BANGKOK—Welcoming the tentative recent truce between the Karen National Union (KNU) and the Burmese government, several Karen leaders say that reforms are not yet being felt in Karen State and other ethnic regions of Burma.
“The KNU is still a banned organisation,” says Zoya Phan, the chair of the European Karen Network. “Many of the repressive laws are still in place in Burma, and these need to be changed.”
The rules effectively mean that the KNU cannot discuss peace openly with Aung San Suu Kyi and the National League for Democracy, and that an estimated 160 Karen political prisoners remain in jail, despite recent government amnesties.
Fighting began in Karen State in the late 1940s, making the war between the Burmese army and the Karen the world’s longest-running. Ending the conflict in Karen State is touted as one of several reforms needed if international sanctions on the country are to be dropped. However the Burmese army and the Karen are yet to discuss a political solution to the fighting, which many Karen say is necessary for the recent truce is to go further.
“Having a ceasefire without a political solution is like pressing a pause button, not a stop button,” says Zoya Phan, speaking in Bangkok on Monday.
The Karen number an estimated 3-4 million people, and live in Karen State along the border with Thailand, and in Burma’s Irrawaddy delta. Originally animist, a belief system to which many Karen still adhere, the majority of Karen are now Buddhist, with a significant Christian minority of perhaps 30 percent. Over recent decades, hundreds of thousands of Karen have fled fighting in Burma to Thailand, where around 140,000 mostly Karen refugees live in nine camps along the Thai-Burma border, while tens of thousands more have been resettled in Western countries.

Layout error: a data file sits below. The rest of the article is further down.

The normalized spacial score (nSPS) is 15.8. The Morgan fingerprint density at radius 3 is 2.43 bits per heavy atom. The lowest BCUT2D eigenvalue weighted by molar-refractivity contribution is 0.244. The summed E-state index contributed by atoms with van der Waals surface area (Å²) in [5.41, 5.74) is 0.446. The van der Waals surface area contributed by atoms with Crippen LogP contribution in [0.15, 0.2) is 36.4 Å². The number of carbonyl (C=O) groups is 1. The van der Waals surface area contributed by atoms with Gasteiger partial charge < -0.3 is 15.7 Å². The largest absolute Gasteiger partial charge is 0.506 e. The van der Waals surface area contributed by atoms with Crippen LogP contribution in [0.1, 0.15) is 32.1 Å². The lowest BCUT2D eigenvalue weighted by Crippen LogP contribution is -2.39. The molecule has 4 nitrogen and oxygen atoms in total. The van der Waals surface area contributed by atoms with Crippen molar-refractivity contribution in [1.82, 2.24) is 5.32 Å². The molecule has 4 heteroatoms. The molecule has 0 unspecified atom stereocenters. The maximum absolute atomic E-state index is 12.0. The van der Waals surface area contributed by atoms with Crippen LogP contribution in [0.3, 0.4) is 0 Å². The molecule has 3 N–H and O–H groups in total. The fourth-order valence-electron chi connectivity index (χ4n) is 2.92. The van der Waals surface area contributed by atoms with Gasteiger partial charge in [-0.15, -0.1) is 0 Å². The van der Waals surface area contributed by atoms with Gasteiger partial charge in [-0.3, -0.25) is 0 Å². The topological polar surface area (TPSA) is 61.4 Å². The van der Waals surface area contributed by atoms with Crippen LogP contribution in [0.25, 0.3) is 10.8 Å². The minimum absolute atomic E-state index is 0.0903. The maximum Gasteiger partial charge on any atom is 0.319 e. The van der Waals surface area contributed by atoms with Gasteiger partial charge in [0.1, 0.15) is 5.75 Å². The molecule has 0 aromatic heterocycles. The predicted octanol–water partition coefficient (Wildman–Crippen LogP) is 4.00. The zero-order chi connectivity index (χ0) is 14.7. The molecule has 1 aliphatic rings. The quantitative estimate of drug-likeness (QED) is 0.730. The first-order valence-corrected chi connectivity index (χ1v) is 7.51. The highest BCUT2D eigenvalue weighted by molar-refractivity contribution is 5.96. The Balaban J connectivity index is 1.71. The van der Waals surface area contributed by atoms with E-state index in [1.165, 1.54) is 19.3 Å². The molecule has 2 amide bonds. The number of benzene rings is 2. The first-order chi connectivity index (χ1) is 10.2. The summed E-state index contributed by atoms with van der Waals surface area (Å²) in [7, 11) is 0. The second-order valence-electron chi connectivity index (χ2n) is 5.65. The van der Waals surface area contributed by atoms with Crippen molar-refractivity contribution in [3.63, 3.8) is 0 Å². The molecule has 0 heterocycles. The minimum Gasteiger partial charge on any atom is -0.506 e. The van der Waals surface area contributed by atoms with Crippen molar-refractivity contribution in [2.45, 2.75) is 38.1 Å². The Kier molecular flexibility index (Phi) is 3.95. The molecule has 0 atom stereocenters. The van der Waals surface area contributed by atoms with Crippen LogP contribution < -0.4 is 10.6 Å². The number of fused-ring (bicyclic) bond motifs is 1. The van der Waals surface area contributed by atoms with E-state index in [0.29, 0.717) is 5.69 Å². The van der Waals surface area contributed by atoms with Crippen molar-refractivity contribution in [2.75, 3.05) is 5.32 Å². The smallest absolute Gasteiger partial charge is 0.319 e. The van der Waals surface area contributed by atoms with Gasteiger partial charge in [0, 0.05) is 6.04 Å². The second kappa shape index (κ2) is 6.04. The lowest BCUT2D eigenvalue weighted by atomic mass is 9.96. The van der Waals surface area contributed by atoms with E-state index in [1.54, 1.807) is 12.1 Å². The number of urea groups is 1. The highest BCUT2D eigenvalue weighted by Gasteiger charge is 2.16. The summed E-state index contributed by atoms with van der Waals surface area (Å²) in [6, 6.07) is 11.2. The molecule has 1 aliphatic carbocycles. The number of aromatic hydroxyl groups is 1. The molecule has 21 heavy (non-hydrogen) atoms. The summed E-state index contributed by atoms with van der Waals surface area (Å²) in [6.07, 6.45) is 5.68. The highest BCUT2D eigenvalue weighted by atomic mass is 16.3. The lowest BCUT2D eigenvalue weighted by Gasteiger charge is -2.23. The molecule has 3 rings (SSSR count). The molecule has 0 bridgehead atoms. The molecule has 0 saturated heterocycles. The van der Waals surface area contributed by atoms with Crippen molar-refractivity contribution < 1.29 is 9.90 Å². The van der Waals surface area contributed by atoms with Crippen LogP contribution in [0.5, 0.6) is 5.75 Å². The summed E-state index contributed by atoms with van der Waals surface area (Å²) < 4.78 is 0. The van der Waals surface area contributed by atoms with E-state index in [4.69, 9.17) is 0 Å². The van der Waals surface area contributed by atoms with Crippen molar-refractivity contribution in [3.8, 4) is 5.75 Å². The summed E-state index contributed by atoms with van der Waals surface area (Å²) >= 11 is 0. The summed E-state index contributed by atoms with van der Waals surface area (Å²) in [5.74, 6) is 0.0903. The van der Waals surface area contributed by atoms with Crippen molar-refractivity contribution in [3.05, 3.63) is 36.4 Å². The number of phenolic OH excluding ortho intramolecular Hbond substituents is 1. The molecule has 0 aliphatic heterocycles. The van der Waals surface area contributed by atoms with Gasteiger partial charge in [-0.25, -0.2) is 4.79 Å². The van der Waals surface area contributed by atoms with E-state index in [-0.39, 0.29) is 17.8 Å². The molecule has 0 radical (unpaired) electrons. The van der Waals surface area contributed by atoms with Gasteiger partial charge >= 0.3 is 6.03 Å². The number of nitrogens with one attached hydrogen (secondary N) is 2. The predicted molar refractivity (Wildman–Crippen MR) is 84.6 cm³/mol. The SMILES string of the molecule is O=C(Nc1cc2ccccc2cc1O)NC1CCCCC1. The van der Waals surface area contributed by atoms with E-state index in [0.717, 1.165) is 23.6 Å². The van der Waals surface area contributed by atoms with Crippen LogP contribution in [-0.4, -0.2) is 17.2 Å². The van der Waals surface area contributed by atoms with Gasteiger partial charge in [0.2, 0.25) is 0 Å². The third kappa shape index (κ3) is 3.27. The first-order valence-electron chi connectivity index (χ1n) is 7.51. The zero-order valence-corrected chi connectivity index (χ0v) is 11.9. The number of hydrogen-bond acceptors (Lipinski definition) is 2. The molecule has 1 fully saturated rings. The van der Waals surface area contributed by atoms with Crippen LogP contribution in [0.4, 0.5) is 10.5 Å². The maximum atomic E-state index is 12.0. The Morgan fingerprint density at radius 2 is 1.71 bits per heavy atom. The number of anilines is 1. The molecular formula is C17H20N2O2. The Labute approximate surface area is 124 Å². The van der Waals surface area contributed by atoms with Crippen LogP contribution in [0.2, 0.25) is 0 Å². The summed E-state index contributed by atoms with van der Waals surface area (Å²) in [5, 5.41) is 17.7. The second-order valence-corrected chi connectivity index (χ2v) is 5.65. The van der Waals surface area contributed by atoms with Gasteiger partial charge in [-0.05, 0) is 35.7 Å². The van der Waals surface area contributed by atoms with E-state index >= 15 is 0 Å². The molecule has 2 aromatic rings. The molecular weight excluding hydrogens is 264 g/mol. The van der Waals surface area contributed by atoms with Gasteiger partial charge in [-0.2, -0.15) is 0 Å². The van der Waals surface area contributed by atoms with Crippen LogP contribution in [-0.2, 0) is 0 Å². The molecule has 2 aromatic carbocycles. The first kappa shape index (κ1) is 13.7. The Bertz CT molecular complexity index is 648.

Welcoming the reforms undertaken by the Burmese government in recent months, K’nyaw Paw, a member of the Karen Women’s Organisation, said that though there has been positive change elsewhere in Burma, “there needs to be a genuine ceasefire leading to genuine dialogue with ethnic groups.”
Echoing long-standing demands for a decentralized, federal Burma, Zoya Phan, whose father was a KNU leader before being assassinated in Mae Sot, Thailand, in 2008, said, “We Karen want peace, and a federal democratic government.”
One hundred and sixty-seven Karen delegates congregated in Karen State in late February to discuss the recent reforms in Burma and the proposed KNU-Burmese army truce.
Saw Kenneth Moe, a Karen representative based in South Korea, said that the Burmese army remains stationed in Karen villages, preventing Karen civilians from returning home. “We heard from refugees and displaced people,” he said, “and they cannot go home.”
Over 3,000 villages, mostly Karen, have been destroyed in eastern Burma, according to human rights organisations. The destruction—wrought largely by the Burmese army—has prompted calls for a Commission of Inquiry (CoI) into human rights abuses in Burma, an inquest that could lead to some form of international tribunal.
However proponents of the CoI have pulled back from this demand in recent months. “We are not working on this issue at present, because of the current political climate,” said Zoya Phan.
The Karen representatives said that there should be international access to Burma’s prisons to account fully for the remaining political prisoners. “There are around 160 Karen political prisoners,” says K’nyaw Paw. “But the number could be higher, as it is very difficult to gather all the information from inside Burma.”
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